This post was written by Thomas Rainbolt, a student from the ScIU-led winter intersession course “Science in a Digital Age.”
Phineas and Ferb (in the funny Disney cartoon) had it right when they wondered what could be done over a 104-day summer vacation. There is a lot to do, such as go on a trip, get ice cream, spend weeks on end floating in a pool, or do particle physics research. However, the COVID-19 pandemic has shifted everything in life, resulting in many of these plans being canceled this past summer.
Wait! Go back! Why would any student want to spend their summer, their solitary free time during the year, doing particle physics research? Moreover, how would that work during a pandemic, when the university is completely shut down?
Physics research has taken a significant hit due to the COVID-19 pandemic. When the first wave started in March 2020, Nature published an article about how major physics research projects were brought to their knees due to the restrictive nature of the safety guidelines. In fact, the American Institute of Physics predicted that the impacts of the pandemic will result in billions of dollars in fund deficits and “could reverberate for years to come.”
IU research was not spared from this hit, either. Many graduate researchers were stuck at home, with some people returning from research trips and unable to complete their work. Reed Bowles, a graduate student and researcher on my team, said that the pandemic delayed the start of taking new data for him until the end of the year. He has “had to work multiple 12 hour days throughout Thanksgiving break and now into finals week [and] Christmas break,” which even delayed him from getting a concurrent Master’s degree.
For undergraduates, however, it went a little better. Freshman Indiana Daily Student (IDS) opinion writer Sarah Waters, who did some sleuthing earlier in the fall semester, told me that she talked mostly to undergraduates doing research across multiple fields “who weren’t really affected in a disastrous way by the switch to remote learning.” In addition, she said that “most of the people who I spoke to said it might be harder to find good mentors now, but the quality of their research wasn’t negatively affected.”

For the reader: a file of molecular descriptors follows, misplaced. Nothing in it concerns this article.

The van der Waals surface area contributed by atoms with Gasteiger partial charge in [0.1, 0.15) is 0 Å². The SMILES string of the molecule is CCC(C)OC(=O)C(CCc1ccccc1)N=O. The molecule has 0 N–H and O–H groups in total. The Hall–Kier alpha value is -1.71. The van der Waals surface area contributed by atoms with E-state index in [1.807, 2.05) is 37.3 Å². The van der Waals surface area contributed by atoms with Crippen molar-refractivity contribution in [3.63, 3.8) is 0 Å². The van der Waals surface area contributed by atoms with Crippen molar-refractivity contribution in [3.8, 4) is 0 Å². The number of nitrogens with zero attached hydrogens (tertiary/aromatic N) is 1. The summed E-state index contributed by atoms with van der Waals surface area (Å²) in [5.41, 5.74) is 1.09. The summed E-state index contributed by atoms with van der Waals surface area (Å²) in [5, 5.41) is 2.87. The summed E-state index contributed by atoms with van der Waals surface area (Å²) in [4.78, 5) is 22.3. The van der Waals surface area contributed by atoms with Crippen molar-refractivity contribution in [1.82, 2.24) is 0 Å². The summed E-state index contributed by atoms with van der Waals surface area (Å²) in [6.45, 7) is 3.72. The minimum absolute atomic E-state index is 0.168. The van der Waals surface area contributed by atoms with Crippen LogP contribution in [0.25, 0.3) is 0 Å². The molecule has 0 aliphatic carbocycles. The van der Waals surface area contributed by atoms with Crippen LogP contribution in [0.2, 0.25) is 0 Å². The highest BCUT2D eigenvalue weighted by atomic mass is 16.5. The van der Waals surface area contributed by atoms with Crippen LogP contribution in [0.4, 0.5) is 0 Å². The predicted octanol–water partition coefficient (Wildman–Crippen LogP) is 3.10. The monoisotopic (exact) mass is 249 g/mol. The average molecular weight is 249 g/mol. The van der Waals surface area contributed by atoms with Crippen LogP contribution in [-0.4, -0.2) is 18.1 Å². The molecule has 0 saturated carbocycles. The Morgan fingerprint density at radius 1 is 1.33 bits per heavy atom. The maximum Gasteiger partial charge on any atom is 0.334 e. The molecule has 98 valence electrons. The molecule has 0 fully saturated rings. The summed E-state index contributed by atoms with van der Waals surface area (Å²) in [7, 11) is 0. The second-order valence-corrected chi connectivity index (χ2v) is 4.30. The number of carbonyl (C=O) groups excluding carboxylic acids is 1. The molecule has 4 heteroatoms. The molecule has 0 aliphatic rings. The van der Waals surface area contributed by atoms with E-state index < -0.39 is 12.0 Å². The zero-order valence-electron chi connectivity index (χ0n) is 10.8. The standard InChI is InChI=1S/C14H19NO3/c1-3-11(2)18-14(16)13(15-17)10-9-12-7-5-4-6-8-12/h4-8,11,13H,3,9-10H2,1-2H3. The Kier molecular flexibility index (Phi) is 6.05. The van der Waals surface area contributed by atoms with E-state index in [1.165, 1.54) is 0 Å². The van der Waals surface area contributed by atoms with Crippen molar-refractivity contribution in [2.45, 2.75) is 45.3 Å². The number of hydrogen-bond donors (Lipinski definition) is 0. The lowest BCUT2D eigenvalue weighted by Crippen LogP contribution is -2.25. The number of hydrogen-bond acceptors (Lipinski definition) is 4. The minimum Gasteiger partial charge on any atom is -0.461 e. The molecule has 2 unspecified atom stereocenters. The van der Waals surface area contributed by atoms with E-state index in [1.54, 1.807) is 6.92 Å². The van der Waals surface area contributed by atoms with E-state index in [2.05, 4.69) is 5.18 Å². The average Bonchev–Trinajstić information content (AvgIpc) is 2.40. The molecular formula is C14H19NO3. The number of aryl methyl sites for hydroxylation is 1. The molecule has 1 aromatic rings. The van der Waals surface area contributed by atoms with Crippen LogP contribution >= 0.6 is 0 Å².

But, what can an undergraduate student do in physics research? The answer is a lot: anything from analyzing data, to helping design and create parts for an experiment, to taking data for their own experiment(s)! Here at IU Bloomington, there are many physics professors with various interests, and they are almost always looking for an undergraduate student to work with them on research projects. I know of one person doing research in physics who isn’t even a physics major, but has relevant experience in the subject.
For my part, I asked one of my freshman year physics professors, Dr. Mark Messier, if I could do research with him. He said “no” and cited being too busy, but pointed me to the next office, where my future mentor, Dr. Jon Urheim, conducted similar research and asked if I was familiar with the project that he was working on. Yes, I was very familiar with the project. It was my dream to work on it, but I didn’t know anyone at IU was working on it!
Additionally, there are summer opportunities through the National Science Foundation’s Research Experiences for Undergraduates (REU) program, a competitive program that allows undergraduate students to conduct research in many fields. There are many great REU programs, and I applied to some last summer. Unfortunately, the pandemic shuttered many of these opportunities, so I didn’t get to participate in one. Some people also do internships with companies that work primarily with physics research in industry.
But was I, an undergrad physics researcher, affected by the pandemic? Not really. My research is in experimental high energy physics, working on data analysis and simulation modeling with particles called neutrinos for the Deep Underground Neutrino Experiment (DUNE) and the “rehearsal” for DUNE, ProtoDUNE. I have been a part of IU’s Experimental Neutrino research group since November 2018. Simply stated, I do computer work on really tiny particles. Almost all of my work is done on my computer at home, using a computer terminal to remotely run my calculations and programs through computers at the Department of Energy’s Fermilab. During a regular week, I might come into campus a few times to attend meetings, but all of these meetings just shifted to Zoom when the pandemic happened.
Phineas and Ferb ended up spending their free time at home driving their sister insane. However, physics researchers are a little harder to break than that. Much like the UK’s Institute of Physics said in August, as students returned to campuses, some great work in physics was being done from home, even during a pandemic. Many of us have still been able to follow our exciting physics passions from home using our remote computer terminals.
Thank you to Sarah Waters for your insight into the broader scope of the effects of COVID-19 on undergraduate researchers at IUB and to Reed Bowles for sharing your experience with graduate physics during a pandemic with me.